California is considering becoming the first state in the country to allow people to drink recycled sewer water. For years, the state has allowed this to go on indirectly, by permitting water utilities to put treated wastewater into reservoirs and groundwater, where it is diluted with other water sources. Now, the goal is to skip that step and and put the treated effluent straight into drinking water.
A new report released by the State Water Resources Control Board last week outlines what needs to happen before drinking treated wastewater, also known as "direct potable reuse," becomes a reality. Here are some key takeaways from that report.
Why is this happening now?
California is growing – the population is expected to reach 50 million by 2050. At the same time, the state is staring down a future that will be hotter and drier. As a result, state officials are hoping to boost the use of recycled water – including sewage.
In 2010, the state legislature asked the California Department of Public Health to look into the feasibility of recycling sewage for drinking water and report back by the end of 2016. The report released last week is part of that process.
What did the report find?
It found that putting recycled sewer water directly into drinking water is technically possible, but there are a lot of unanswered questions: like how to identify unknown contaminants in the sewage, how to monitor for pathogens in wastewater and how to define "rigorous testing," "diverse sources," and other subjective terms so that future regulations are clear and enforceable.
How soon will it be before we’re drinking treated sewer water?
There's no timeline for developing the regulations. And there would need to be regulations in place before anyone is putting treated sewer water directly into drinking water.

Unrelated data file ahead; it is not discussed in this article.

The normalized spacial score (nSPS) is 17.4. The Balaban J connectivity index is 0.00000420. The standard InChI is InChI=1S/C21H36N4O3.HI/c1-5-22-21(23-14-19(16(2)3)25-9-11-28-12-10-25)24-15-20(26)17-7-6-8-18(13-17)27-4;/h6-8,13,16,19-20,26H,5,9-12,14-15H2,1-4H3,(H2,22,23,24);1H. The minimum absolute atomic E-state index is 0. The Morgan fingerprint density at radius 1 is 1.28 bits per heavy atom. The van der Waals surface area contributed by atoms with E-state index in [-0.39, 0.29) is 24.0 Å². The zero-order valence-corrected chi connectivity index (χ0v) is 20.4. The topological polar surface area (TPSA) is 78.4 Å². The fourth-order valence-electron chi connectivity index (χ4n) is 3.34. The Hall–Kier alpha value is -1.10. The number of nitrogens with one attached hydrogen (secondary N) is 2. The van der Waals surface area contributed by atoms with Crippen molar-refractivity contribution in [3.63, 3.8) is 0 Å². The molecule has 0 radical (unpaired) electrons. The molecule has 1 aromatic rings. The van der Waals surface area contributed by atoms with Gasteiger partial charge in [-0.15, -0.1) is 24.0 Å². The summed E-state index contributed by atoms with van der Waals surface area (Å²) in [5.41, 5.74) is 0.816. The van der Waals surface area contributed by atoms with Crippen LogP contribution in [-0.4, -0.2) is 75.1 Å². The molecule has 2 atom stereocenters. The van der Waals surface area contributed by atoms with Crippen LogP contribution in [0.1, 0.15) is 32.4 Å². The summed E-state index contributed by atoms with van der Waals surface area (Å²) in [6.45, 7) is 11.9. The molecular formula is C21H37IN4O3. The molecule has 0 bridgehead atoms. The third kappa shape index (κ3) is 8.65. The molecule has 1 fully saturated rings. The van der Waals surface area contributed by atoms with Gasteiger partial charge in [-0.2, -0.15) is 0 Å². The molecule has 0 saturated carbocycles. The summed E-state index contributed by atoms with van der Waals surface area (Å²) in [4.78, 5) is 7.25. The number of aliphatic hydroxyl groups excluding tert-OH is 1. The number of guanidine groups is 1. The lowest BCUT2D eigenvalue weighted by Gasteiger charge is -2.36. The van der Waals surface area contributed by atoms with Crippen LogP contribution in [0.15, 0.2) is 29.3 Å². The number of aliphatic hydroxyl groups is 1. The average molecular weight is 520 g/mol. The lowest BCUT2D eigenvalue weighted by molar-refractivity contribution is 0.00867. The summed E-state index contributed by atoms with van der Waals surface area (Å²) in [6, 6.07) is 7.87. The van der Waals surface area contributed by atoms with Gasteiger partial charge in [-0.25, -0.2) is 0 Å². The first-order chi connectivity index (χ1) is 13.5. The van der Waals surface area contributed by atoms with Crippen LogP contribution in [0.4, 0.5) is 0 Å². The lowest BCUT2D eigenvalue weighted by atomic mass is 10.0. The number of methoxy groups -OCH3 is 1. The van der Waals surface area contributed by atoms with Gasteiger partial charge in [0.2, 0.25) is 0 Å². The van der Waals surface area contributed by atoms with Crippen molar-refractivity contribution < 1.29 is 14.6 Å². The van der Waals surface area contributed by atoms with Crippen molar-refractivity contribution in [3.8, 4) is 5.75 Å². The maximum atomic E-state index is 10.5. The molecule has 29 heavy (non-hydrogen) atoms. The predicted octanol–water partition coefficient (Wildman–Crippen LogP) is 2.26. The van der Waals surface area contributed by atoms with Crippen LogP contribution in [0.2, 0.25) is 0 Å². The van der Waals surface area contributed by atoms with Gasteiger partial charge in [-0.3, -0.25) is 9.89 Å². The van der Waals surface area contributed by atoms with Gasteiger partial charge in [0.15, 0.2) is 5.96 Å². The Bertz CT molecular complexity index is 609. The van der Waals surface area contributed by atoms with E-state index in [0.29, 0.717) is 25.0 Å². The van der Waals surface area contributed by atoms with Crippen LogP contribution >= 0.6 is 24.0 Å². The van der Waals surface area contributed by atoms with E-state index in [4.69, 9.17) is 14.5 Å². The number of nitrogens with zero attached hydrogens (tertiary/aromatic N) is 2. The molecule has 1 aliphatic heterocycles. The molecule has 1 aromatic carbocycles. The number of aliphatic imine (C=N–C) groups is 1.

But in Southern California, many of us already are drinking treated wastewater -- at least, indirectly. Places like Orange County, the Chino Basin and coastal Los Angeles have been blending treated wastewater with groundwater for years. But the difference is, the treated sewer water has been sitting in a reservoir or underground aquifer before it gets delivered to our tap. That means the water is diluted, and it also gives water managers time to wait for lab results from the wastewater treatment plant, and make last minute changes if something goes awry.
It will be quite a while before there is a pipeline directly from the wastewater treatment plant to the drinking water treatment plant, said Randy Barnard, chief of the recycled water unit with the State Water Resources Conservation Board.
What are the concerns about drinking treated sewer water?
Sewage is not an ideal source of water. “It has to be closely analyzed and monitored. It has a potential to carry a lot of things that are adverse to public health,” like viruses, medications and chemicals, according to Barnard.
That kind of monitoring is expensive. Barnard said treating sewage costs more than importing water from Northern California, and as a result, water agencies will only turn to direct recycling of sewage when they’ve exhausted all their other options. Only desalination costs more.
Still, many water agencies in Southern California have expressed interest in recycling treated wastewater, and say their customers are less opposed to it than in the past.